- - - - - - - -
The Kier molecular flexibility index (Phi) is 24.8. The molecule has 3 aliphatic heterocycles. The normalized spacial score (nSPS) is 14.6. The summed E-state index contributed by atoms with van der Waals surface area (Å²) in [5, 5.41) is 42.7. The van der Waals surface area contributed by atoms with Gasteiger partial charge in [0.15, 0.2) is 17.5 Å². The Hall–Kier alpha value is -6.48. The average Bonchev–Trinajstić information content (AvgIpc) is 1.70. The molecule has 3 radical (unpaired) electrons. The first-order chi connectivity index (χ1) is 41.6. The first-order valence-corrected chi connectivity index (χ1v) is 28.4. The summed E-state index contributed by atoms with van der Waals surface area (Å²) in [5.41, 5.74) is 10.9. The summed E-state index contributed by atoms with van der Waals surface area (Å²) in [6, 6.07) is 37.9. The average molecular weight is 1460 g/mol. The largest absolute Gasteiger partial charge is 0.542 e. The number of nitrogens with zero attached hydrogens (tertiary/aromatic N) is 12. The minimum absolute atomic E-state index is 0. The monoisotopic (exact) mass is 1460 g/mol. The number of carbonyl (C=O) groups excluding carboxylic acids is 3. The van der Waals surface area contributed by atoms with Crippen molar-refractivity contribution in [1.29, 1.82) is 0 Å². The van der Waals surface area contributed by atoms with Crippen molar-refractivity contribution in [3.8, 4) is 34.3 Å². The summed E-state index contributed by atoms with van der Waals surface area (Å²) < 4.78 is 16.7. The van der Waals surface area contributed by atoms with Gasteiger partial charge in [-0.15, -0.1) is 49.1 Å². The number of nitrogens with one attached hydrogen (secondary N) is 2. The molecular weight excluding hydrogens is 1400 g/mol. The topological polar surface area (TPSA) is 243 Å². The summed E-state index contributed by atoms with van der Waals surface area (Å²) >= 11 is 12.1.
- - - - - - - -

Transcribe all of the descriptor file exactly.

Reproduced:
The Kier molecular flexibility index (Phi) is 24.8. The molecule has 3 aliphatic heterocycles. The normalized spacial score (nSPS) is 14.6. The summed E-state index contributed by atoms with van der Waals surface area (Å²) in [5, 5.41) is 42.7. The van der Waals surface area contributed by atoms with Gasteiger partial charge in [0.15, 0.2) is 17.5 Å². The Hall–Kier alpha value is -6.48. The average Bonchev–Trinajstić information content (AvgIpc) is 1.70. The molecule has 3 radical (unpaired) electrons. The first-order chi connectivity index (χ1) is 41.6. The first-order valence-corrected chi connectivity index (χ1v) is 28.4. The summed E-state index contributed by atoms with van der Waals surface area (Å²) in [5.41, 5.74) is 10.9. The summed E-state index contributed by atoms with van der Waals surface area (Å²) in [6, 6.07) is 37.9. The average molecular weight is 1460 g/mol. The largest absolute Gasteiger partial charge is 0.542 e. The number of nitrogens with zero attached hydrogens (tertiary/aromatic N) is 12. The minimum absolute atomic E-state index is 0. The monoisotopic (exact) mass is 1460 g/mol. The number of carbonyl (C=O) groups excluding carboxylic acids is 3. The van der Waals surface area contributed by atoms with Crippen molar-refractivity contribution in [1.29, 1.82) is 0 Å². The van der Waals surface area contributed by atoms with Crippen molar-refractivity contribution in [3.8, 4) is 34.3 Å². The summed E-state index contributed by atoms with van der Waals surface area (Å²) < 4.78 is 16.7. The van der Waals surface area contributed by atoms with Gasteiger partial charge in [-0.15, -0.1) is 49.1 Å². The number of nitrogens with one attached hydrogen (secondary N) is 2. The molecular weight excluding hydrogens is 1400 g/mol. The topological polar surface area (TPSA) is 243 Å². The summed E-state index contributed by atoms with van der Waals surface area (Å²) >= 11 is 12.1.